Although Lebanese insurers are accustomed to operating in a challenging economic environment, the accelerating decline in investor confidence and US dollar cashflow constraints create further risks for insurers with fixed costs in US dollars, says AM Best.
The international rating agency is closely monitoring the impact of heightened economic and political risk in Lebanon on local (re)insurers. The government announced on 17 October 2019 a planned tax on calls made via Voice over Internet Protocol (the “WhatsApp tax”). Since then, non-sectarian and mainly non-violent demonstrations have spread across Lebanon in response to political leaders’ inability to resolve the country’s economic deadlock, culminating in the 29 October announcement by Prime Minister Saad al-Hariri of his resignation.
Lebanese banks opened to customers on 1 November for the first time in two weeks following the unprecedented wave of protests. The banks are seeking to prevent capital flight.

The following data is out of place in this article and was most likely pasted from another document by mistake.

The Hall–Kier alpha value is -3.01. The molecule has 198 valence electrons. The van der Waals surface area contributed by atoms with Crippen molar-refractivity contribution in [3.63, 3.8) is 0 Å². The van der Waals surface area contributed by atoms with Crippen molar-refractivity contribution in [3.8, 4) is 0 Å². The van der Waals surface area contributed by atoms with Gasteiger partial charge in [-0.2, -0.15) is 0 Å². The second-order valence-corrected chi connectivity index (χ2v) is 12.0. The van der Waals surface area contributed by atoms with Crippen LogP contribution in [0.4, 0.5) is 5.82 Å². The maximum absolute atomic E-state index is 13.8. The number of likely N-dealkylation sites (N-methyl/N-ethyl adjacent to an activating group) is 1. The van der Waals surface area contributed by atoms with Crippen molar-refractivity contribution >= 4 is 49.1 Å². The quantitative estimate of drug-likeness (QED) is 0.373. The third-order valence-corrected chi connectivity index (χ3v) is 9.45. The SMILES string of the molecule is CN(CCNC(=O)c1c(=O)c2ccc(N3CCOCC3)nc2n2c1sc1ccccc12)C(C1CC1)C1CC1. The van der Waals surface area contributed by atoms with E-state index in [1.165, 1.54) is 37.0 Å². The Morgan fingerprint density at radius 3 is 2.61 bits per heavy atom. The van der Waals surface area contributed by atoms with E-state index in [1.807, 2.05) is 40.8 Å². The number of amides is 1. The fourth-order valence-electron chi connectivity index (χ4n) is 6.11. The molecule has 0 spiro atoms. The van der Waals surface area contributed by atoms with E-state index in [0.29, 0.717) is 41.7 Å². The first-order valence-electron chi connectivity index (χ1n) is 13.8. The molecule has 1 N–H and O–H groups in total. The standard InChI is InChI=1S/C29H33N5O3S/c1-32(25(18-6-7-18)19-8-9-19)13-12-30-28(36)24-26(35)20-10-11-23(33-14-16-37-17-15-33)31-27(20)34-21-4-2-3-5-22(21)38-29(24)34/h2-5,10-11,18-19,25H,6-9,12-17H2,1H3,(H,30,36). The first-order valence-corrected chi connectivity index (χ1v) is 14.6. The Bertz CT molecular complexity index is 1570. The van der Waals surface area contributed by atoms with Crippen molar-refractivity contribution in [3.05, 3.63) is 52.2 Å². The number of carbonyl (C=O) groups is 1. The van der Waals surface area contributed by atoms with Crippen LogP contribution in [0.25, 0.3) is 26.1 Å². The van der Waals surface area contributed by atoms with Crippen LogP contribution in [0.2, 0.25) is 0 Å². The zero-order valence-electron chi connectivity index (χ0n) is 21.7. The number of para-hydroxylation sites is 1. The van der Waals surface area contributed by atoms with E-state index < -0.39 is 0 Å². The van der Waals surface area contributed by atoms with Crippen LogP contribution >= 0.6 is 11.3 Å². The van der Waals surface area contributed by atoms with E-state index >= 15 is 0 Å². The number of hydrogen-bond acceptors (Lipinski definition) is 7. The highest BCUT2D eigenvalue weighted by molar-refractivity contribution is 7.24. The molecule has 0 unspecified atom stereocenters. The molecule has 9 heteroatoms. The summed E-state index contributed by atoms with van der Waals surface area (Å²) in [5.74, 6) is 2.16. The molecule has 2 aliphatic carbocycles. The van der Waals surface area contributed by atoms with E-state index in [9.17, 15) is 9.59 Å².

In a new Best’s Commentary, “Rising Political and Economic Uncertainties Constitute a New Test for Lebanese Insurance Industry,” Mr Ben Diaz-Clegg, financial analyst, said, “Given the worsening liquidity situation, insurers are taking steps to bolster their own dollar reserves, trying to maximise cash inflows in the currency whilst minimising outflows. A scarcity of US dollars in general circulation also has impacted insurers’ ability to collect premiums, with brokers and policyholders pressuring the market to accept Lebanese pounds.”
AM Best is maintaining close contact with its rated Lebanese (re)insurers during this period of declining economic confidence and instability. Ghislain Le Cam, director, analytics, noted: “AM Best will continue to monitor the situation, paying particular attention to asset-liability matching and how changing economic conditions are factored into reserving practices.”